What should I do with the bonus I just received?
Congratulations! Despite the listless economy, you’ve secured an increment and / or a bonus this year. Some of your friends will be asking how in the world you pulled that off, but you’ll be too busy spending this newfound fortune for idle chit-chat. Right?
While some might fall into the trap of lifestyle inflation — the increased spending that comes every time you get access to more money, securing your spot in #debtnation — you will not. You won’t because you’re a sensible human being, and you’ve worked hard for this money. You might have made a few bad calls with money in the past, but you also get money-wiser every time you get money-richer.
Don’t spend it until you have it
So you’ve heard the water cooler rumours and even directly from your colleague in Finance who has you sworn to secrecy. The company might have even have given you a letter stating the amount of money you will be receiving. It doesn’t change anything: No spending until it actually hits your bank account. This way, you don’t fall victim to careless speculation and you know exactly how much accessible cash you have after your CPF deductions.
Pay off your credit card debt
If you don’t pay off what you already owe, you will never accumulate what you make. Plus, you know you’re going to use that credit card to spend some of your bonus, so bring that credit availability back up to its original height before you let ’er rip.
Build your freedom fund
Some might call it an emergency fund, but freedom fund sounds more like something you want to run towards. Effectively, this is money you set aside in the unfortunate event that you lose your job or feel like you can’t stomach another WIP meeting with your boss. Figure out how much you need to happily survive a month, and multiply that by the number of months you will need before finding a new source of income. Then add a month for good measure. 6 to 12 months is a good guide.
Start your retirement savings
There’s no better time to kick-start something for your future than when you have an influx of unexpected cash. Think you only need to plan for retirement when you hit your 50s? Think again. We don’t need to go into the horror stories of unprepared aging — you probably have an uncle or aunty who is walking proof. Small amounts of money set aside over an extended period of time also means you’re more likely to stay the course, and might even have a shot at early retirement if you start today. Speak to a financial planner who understands your retirement needs.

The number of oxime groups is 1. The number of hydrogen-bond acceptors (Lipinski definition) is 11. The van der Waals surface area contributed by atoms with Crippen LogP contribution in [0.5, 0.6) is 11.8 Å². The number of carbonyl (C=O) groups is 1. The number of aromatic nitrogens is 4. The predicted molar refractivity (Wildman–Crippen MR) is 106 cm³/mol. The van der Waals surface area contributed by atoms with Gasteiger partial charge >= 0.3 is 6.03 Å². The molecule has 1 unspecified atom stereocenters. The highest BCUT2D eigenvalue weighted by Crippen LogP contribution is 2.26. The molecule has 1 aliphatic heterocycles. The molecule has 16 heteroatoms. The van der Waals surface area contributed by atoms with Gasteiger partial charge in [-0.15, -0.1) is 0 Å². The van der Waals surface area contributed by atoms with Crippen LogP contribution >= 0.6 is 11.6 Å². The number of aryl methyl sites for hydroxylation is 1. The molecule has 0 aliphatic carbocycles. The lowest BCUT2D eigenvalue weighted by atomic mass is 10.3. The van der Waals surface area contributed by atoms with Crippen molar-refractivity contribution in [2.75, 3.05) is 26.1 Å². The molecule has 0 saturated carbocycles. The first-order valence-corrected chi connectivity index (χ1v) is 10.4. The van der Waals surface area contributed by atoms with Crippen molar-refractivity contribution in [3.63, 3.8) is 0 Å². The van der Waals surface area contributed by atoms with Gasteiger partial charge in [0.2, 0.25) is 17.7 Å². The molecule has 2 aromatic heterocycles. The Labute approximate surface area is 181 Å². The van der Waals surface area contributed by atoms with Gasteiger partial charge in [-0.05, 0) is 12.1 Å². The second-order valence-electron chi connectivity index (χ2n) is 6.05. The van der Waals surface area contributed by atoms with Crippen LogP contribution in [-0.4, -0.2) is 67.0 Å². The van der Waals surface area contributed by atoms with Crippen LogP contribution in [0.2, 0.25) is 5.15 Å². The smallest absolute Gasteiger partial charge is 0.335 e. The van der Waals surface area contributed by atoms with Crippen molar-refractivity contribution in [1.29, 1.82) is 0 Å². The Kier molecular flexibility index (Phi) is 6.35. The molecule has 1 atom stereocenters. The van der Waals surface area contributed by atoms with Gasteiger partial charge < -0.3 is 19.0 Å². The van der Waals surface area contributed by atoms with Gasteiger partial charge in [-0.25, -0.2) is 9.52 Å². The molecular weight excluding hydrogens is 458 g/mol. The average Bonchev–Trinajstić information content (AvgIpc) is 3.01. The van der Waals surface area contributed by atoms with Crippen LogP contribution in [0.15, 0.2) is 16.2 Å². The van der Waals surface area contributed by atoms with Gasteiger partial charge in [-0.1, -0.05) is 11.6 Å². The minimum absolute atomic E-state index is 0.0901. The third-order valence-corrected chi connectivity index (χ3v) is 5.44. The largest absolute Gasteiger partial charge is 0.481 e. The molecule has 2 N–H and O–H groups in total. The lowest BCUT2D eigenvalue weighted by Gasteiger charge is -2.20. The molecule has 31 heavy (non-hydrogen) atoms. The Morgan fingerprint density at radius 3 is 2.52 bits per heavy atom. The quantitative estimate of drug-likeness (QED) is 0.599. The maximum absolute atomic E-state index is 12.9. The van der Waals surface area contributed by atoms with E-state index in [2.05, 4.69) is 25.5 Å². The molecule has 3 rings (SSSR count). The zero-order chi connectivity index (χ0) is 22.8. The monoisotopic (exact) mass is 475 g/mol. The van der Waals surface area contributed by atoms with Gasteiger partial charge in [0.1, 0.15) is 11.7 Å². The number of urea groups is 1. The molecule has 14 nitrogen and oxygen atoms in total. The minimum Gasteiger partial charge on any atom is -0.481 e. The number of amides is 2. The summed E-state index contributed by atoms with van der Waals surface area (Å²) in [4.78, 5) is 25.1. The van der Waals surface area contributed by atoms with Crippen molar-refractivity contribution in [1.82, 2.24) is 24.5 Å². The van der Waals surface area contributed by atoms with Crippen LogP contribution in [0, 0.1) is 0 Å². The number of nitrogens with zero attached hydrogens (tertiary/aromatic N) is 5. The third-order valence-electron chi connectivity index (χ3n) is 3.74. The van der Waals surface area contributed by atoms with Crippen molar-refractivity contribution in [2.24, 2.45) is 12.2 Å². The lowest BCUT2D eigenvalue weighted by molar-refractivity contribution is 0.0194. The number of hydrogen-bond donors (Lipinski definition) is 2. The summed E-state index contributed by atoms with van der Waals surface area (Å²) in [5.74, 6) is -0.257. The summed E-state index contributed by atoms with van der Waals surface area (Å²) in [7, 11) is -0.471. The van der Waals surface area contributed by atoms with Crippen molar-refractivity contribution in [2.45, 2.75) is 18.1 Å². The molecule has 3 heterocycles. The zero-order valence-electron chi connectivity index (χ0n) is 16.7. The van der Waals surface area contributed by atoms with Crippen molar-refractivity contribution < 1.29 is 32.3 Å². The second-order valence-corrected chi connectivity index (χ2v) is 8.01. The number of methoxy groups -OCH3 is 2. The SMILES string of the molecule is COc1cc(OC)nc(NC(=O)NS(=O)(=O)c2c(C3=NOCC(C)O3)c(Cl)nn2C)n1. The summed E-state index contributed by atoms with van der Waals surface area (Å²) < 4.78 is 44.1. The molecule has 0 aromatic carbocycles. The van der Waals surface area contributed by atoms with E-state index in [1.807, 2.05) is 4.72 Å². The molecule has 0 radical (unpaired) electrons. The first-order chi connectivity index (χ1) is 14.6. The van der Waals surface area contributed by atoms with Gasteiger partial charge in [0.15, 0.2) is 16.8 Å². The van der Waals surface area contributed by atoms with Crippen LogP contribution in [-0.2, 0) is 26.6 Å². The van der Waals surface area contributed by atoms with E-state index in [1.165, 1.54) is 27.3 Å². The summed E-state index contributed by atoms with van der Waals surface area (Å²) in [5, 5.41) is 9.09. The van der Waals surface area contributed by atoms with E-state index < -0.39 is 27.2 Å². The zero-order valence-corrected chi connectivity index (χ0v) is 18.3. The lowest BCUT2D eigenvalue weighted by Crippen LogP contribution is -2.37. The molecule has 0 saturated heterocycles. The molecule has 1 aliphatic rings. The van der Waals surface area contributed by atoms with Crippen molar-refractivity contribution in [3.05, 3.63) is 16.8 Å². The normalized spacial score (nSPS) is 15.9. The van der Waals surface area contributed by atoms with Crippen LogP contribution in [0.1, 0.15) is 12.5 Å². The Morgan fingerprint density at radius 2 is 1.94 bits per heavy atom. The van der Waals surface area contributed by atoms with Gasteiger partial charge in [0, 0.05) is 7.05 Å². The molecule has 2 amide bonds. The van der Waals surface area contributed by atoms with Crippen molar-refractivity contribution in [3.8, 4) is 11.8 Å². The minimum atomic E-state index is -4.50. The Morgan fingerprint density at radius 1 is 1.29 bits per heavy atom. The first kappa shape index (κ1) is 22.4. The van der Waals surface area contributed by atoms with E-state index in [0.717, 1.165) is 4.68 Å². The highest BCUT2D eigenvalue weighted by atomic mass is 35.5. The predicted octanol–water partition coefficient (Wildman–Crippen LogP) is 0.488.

Take the opportunity to loosen your monthly budget
On a tight budget? Time to loosen those purse strings, but be very specific with where your additional funds will be going. For example, add an additional S$50 dinner out a week, or get that Pilates course you’ve been eyeing to get fitter. Cook with better ingredients, or bring more music into your life. Make sure it’s measured in a way that is easy to track so you don’t find yourself back on the penniless bandwagon before too long.
Treat yourself (or others)
Here’s the one you’ve been waiting for. Go for a fancy dinner, a shopping spree, or set some money aside for that epic road trip you’ve been talking about. Just make sure reward and enjoyment is duly delivered to your system because you deserve it. But only after you’ve duly considered Points 1 to 4. Consider donating some money to a charitable cause. Not only will you be helping people in real need, you will also be feeding your soul.
As a general guide, the 50/30/20 rule is widely believed to work for most of us: Use 50 per cent to pay off your debt, save 30 per cent, and have fun with 20 per cent. This should vary depending on your specific financial situation (though we can tell you now that using half of your bonus for “fun” doesn’t end up being fun), so it’s always a good idea to speak to someone who does this for a living, just to be sure.
For more ways to get ready for your life ahead talk to friendly financial planner from Manulife Singapore.
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